Indonesia's Mount Marapi volcano erupts, killing at least 22 climbers
Rescuers are scouring Mount Marapi in Indonesia for a missing climber after a volcanic eruption over the weekend killed at least 22 climbers.
A volcanic eruption on Indonesia’s Mount Marapi caught dozens of climbers by surprise over the weekend, killing at least 22, with rescuers continuing to search the dangerous slopes for a missing climber, authorities said Tuesday.
Dozens of climbers were near the danger zone when the initial eruption on Sunday spewed thick columns of ash as high as 9,800 feet (3,000 meters).
Rescuers saved more than 50 climbers after the volcano’s first eruption and recovered 11 bodies. Following new eruptions on Monday and Tuesday, rescuers recovered the bodies of 11 others, Abdul Malik, chief of the Padang Search and Rescue Agency, told The Associated Press.
Hot ash blanketing the air and extreme heat hampered search and recovery operations, though officials continued to search for one climber who remained missing and was presumed dead because of how close they were believed to be to the eruption site, Edi Mardianto, the deputy police chief in West Sumatra province, told the AP.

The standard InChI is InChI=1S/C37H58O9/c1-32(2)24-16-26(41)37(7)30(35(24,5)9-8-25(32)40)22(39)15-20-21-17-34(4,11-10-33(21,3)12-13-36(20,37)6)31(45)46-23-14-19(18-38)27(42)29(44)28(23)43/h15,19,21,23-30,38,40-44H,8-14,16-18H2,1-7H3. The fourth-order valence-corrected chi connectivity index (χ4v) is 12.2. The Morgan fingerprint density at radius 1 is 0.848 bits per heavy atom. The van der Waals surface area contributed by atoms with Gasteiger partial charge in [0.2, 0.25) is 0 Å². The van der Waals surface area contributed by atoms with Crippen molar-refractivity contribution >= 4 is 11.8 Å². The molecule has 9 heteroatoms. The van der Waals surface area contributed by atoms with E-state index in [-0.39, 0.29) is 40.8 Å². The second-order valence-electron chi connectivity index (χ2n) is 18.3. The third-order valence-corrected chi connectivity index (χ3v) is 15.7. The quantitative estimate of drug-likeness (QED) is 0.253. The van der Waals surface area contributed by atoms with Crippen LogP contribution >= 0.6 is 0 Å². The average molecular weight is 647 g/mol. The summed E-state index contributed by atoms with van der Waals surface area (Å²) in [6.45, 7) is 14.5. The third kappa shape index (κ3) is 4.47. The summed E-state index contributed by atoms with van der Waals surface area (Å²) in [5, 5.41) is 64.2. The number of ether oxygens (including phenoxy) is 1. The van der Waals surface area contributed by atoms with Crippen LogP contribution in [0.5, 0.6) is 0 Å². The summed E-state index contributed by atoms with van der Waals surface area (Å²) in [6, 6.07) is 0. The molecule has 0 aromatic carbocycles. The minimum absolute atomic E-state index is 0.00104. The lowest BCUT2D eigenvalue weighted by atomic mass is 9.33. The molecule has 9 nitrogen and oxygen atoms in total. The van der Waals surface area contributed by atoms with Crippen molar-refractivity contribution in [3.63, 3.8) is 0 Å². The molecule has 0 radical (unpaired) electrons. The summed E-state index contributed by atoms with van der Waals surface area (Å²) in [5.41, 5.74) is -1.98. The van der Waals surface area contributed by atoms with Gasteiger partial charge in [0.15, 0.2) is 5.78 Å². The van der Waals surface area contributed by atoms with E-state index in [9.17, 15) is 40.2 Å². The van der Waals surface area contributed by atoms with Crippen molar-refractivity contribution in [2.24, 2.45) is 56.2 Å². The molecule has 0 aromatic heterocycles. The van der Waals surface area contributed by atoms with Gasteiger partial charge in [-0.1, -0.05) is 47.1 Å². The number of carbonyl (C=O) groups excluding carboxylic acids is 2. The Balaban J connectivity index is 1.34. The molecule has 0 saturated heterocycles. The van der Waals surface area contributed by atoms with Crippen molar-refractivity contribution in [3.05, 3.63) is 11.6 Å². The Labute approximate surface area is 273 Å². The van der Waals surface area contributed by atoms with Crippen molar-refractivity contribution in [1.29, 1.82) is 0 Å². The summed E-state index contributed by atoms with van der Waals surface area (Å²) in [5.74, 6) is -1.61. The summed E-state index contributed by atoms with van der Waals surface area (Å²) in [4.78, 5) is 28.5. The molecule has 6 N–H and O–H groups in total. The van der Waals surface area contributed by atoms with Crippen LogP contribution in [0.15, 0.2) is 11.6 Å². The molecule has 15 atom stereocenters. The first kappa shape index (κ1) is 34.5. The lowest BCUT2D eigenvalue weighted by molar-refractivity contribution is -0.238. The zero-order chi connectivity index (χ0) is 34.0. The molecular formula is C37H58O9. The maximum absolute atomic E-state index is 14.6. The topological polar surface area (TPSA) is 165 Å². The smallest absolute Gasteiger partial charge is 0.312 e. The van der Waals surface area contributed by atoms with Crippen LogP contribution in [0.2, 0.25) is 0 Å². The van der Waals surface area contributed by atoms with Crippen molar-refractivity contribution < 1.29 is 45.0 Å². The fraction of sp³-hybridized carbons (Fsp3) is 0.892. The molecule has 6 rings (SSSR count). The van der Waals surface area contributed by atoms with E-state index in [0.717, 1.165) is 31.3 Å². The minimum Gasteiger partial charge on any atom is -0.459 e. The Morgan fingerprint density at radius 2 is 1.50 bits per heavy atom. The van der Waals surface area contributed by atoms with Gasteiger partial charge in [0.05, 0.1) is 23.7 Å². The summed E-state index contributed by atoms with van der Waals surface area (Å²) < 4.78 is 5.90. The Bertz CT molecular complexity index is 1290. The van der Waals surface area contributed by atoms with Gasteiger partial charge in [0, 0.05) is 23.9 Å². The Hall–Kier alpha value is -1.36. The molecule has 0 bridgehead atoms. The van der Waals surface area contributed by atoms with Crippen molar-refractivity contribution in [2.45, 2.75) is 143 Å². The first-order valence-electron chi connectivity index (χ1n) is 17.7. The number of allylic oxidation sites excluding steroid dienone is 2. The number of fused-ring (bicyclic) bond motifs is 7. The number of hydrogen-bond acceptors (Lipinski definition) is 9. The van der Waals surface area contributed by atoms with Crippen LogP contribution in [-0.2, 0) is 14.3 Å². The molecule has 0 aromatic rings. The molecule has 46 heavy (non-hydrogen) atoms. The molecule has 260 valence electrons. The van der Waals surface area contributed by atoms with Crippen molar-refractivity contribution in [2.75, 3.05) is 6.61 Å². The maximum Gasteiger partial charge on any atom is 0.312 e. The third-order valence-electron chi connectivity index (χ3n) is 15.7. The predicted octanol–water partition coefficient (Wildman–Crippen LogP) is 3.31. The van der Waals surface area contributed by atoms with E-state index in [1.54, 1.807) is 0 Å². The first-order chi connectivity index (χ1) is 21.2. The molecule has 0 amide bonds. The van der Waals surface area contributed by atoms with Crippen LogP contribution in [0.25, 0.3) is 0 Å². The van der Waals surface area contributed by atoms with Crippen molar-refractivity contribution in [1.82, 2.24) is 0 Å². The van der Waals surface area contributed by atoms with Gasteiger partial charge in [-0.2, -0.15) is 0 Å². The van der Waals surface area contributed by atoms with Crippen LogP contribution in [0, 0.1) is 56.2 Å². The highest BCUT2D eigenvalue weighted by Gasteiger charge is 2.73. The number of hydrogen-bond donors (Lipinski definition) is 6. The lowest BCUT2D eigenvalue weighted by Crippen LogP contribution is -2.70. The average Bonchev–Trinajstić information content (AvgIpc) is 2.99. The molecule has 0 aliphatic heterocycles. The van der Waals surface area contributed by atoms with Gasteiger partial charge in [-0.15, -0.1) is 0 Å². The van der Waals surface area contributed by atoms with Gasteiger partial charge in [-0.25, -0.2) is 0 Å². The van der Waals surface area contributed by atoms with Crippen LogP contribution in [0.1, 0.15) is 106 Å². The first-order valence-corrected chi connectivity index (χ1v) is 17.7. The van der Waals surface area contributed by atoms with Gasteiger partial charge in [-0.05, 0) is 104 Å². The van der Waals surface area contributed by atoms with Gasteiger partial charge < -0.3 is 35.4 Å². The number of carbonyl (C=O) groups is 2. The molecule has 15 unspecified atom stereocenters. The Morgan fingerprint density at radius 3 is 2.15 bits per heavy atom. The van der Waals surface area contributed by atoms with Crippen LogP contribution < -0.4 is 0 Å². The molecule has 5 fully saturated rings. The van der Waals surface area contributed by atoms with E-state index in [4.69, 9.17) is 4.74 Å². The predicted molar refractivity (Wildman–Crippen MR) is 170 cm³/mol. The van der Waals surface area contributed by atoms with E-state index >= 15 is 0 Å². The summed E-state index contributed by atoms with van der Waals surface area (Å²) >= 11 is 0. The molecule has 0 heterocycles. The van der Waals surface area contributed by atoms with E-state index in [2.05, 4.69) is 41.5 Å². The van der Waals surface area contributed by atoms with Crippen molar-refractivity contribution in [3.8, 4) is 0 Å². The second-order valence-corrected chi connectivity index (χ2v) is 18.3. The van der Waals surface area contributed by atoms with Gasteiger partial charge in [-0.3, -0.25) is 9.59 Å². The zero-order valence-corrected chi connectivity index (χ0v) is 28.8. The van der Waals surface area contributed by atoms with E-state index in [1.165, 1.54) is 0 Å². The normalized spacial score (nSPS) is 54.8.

It was unclear how many people were left stranded by the eruption, with local authorities acknowledging many people may have climbed higher than permitted and villagers may also have been in the area.
Climbers and villagers are required to stay more than 1.8 miles from the peak, according to Indonesia's Center for Volcanology and Geological Disaster Mitigation, since Marapi reached the third highest of four alert levels for volcanic activity in 2011.
About 1,400 people live on Marapi’s slopes in Rubai and Gobah Cumantiang, the nearest villages, about 3 to 3.7 miles from the peak.
Marapi, known for its sudden eruptions due to its location on the Pacific "Ring of Fire," has been active since a January eruption that caused no casualties.
The Associated Press contributed to this report.